“[To] ‘make America great again’ we also need a comprehensive immigration reform that protects our borders and at the same time allows a path to citizenship for the millions who already live among us. If we need ‘walls,’ we need walls with ‘doors’ because some of our ‘greatest Americans’ have been immigrants or refugees … we won’t make America great again by making America mean.”
— Miami Archbishop Thomas Wenski, November 14
Where to begin.
This is a column impossible to imagine just 10 days ago. Despite raising and spending vastly more money than Donald Trump, despite celebrity endorsements, despite the predictions of experts and pollsters, despite the vigorous support of a sitting president, and despite the thinly disguised loathing of her rival by much of the mass media, Hillary Clinton is not the president-elect. Donald Trump is.
Whatever else can be said about the 2016 campaign, Mr. Trump’s message clearly connected with massive numbers of ordinary Americans, and he won an open election fairly. He cannot be dismissed as a fluke. He deserves our prayers and an opportunity to serve the nation well without being deliberately undermined by his critics.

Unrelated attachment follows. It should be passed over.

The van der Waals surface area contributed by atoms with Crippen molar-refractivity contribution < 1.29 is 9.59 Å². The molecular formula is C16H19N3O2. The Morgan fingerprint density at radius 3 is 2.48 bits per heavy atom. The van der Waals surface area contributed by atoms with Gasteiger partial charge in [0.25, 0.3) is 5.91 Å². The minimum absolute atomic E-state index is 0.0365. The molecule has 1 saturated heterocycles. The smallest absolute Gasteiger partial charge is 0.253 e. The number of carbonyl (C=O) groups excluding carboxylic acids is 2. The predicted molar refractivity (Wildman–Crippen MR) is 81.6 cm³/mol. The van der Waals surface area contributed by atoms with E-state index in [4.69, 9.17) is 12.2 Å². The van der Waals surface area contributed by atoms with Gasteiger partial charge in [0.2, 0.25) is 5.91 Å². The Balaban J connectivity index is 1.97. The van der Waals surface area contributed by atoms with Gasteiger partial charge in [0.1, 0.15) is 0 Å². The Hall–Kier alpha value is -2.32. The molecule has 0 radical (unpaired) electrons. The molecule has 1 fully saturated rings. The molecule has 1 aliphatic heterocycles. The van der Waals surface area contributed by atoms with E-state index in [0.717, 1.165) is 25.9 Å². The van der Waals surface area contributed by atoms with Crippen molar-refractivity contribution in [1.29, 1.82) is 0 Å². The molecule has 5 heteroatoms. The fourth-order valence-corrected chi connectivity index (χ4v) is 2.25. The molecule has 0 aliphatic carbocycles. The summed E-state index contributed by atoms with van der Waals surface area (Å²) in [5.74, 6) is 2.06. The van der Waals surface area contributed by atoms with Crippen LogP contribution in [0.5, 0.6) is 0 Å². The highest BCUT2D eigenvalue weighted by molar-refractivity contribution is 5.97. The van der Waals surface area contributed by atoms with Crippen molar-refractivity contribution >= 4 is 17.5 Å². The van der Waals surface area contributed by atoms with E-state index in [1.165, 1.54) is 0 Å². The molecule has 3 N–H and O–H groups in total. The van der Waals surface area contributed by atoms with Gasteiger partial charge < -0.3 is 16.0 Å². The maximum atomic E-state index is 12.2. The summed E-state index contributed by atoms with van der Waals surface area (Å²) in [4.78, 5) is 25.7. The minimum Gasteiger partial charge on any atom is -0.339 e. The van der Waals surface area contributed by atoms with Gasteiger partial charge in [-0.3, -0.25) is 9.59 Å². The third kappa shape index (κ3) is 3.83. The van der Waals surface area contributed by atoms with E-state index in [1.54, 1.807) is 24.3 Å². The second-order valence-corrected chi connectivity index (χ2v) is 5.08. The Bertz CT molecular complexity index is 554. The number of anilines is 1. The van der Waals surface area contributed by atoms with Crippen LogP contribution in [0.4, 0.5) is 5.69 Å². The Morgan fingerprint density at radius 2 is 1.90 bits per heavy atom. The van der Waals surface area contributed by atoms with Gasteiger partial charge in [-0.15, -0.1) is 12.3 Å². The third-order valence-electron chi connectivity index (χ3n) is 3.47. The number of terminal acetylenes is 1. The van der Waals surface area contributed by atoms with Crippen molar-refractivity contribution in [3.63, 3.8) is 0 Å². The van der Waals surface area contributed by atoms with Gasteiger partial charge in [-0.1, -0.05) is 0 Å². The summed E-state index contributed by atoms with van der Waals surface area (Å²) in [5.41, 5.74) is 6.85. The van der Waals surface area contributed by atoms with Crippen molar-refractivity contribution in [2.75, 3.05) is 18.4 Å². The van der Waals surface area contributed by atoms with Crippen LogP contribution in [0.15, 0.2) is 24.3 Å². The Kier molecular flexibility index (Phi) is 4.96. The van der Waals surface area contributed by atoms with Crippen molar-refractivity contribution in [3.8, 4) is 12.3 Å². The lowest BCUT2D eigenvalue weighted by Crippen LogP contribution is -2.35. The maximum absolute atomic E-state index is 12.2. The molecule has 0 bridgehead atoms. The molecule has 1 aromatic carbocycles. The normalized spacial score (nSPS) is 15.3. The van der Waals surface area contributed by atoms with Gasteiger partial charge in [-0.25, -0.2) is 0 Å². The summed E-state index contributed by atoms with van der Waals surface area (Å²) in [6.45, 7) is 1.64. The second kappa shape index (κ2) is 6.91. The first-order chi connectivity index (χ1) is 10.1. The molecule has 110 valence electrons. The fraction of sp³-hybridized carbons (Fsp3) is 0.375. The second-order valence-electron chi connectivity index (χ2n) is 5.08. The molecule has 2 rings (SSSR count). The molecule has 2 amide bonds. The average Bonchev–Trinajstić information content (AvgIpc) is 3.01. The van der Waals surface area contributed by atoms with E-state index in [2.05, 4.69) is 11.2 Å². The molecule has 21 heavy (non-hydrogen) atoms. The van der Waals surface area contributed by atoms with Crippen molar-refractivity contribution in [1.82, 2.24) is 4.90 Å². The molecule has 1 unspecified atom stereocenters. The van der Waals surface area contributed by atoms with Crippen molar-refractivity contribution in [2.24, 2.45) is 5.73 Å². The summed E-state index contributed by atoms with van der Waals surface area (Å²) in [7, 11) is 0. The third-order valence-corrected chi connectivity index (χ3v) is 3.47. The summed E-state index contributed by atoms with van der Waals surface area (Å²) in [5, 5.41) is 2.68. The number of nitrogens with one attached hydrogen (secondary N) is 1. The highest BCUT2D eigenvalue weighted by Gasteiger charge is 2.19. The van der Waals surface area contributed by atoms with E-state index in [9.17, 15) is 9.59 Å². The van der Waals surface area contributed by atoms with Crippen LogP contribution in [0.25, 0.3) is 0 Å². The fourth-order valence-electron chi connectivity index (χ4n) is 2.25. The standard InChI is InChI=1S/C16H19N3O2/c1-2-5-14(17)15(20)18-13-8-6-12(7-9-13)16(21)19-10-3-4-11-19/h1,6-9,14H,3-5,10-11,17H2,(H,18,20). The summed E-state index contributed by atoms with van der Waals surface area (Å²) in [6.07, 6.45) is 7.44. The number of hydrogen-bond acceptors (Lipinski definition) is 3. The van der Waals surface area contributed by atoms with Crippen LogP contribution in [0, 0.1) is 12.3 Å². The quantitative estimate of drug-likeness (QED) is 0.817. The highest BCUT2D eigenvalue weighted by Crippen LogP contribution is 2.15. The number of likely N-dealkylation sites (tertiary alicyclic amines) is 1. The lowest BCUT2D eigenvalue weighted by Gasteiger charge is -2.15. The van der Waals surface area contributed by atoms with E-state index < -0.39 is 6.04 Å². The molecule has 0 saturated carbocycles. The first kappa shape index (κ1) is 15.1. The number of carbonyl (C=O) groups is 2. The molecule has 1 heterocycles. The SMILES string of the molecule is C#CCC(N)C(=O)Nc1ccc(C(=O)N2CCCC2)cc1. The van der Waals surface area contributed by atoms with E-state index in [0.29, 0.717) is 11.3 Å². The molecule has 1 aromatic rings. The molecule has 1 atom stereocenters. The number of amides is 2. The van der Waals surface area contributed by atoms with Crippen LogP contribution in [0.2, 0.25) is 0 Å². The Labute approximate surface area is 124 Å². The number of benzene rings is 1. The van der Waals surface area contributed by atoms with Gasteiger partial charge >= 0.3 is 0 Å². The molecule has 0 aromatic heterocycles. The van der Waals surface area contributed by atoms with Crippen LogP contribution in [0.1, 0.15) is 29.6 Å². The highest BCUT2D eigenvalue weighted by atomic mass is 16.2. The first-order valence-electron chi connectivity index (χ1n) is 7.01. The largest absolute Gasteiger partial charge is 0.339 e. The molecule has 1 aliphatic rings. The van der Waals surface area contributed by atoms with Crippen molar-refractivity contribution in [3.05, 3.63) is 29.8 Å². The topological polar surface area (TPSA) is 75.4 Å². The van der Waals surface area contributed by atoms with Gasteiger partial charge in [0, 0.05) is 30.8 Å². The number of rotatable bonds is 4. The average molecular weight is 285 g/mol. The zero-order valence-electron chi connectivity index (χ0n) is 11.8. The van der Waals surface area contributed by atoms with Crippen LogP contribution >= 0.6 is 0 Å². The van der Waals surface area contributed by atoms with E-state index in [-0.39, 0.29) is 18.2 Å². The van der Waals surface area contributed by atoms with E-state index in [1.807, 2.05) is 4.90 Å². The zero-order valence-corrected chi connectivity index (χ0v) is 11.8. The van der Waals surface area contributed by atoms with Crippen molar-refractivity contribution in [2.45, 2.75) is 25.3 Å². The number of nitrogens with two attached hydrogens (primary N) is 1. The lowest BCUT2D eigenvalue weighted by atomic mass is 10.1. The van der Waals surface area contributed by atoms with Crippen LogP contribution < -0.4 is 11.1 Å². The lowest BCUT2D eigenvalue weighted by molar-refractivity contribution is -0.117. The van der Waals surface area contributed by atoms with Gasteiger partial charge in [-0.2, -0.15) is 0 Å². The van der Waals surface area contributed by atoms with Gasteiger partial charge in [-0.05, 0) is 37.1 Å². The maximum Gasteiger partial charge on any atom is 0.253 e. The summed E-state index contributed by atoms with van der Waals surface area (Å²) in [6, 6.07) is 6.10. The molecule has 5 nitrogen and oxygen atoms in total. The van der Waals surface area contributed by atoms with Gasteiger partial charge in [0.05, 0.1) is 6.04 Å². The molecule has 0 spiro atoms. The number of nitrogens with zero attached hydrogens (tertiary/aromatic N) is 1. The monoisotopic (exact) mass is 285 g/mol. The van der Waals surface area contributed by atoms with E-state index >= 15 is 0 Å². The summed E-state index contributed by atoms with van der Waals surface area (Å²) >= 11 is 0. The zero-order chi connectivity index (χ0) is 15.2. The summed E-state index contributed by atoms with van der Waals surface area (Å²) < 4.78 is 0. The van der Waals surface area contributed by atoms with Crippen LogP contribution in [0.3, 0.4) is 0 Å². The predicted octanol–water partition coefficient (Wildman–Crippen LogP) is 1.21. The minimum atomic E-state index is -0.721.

As others have already noted, Mr. Trump is a pragmatist. After eight years of an ideologically zealous White House, that could be a good thing. But words and actions have consequences. The trademark Trump bluster on the campaign trail further divided a fractured nation and frightened millions of immigrants and members of ethnic and racial minorities. Media hostile to Mr. Trump have clearly made the problem worse. But the main author of the current ugliness is Trump himself. And only he can fix it with responsible language and behavior, and a willingness to listen to those who feel threatened by his victory.
Ensuring public safety, the solvency of our public institutions and the nation’s border security in an age of narco-syndicates and terrorism — Mr. Trump has voiced all these concerns, and they’re all legitimate goals. But the vast majority of undocumented persons in the United States are decent people. They pose no threat to anyone. They want a fruitful life, they work for a living, they raise families, and their children born here are American citizens.
In other words, they’re a vital resource for the future of our country, not a tumor to be cut out of the body. Sweeping talk of building a border wall and deporting millions of people is not just impractical and wrong-headed. It’s also dangerous. It fuels anti-immigrant resentment. And it feeds the anxiety now creating turmoil in immigrant and minority communities.
Over the past week I’ve heard from dozens of laypeople and pastors in our Latino and other minority communities. Many spoke of sleepless nights and “great concern and fear” among their people. Another wrote that his “community was very upset, and feeling numb and hopeless.” Another, who lives in Center City, said that someone threatened his foreign-born wife on the street and warned her to go back where she came from. These are not invented stories. They involve real people and real suffering.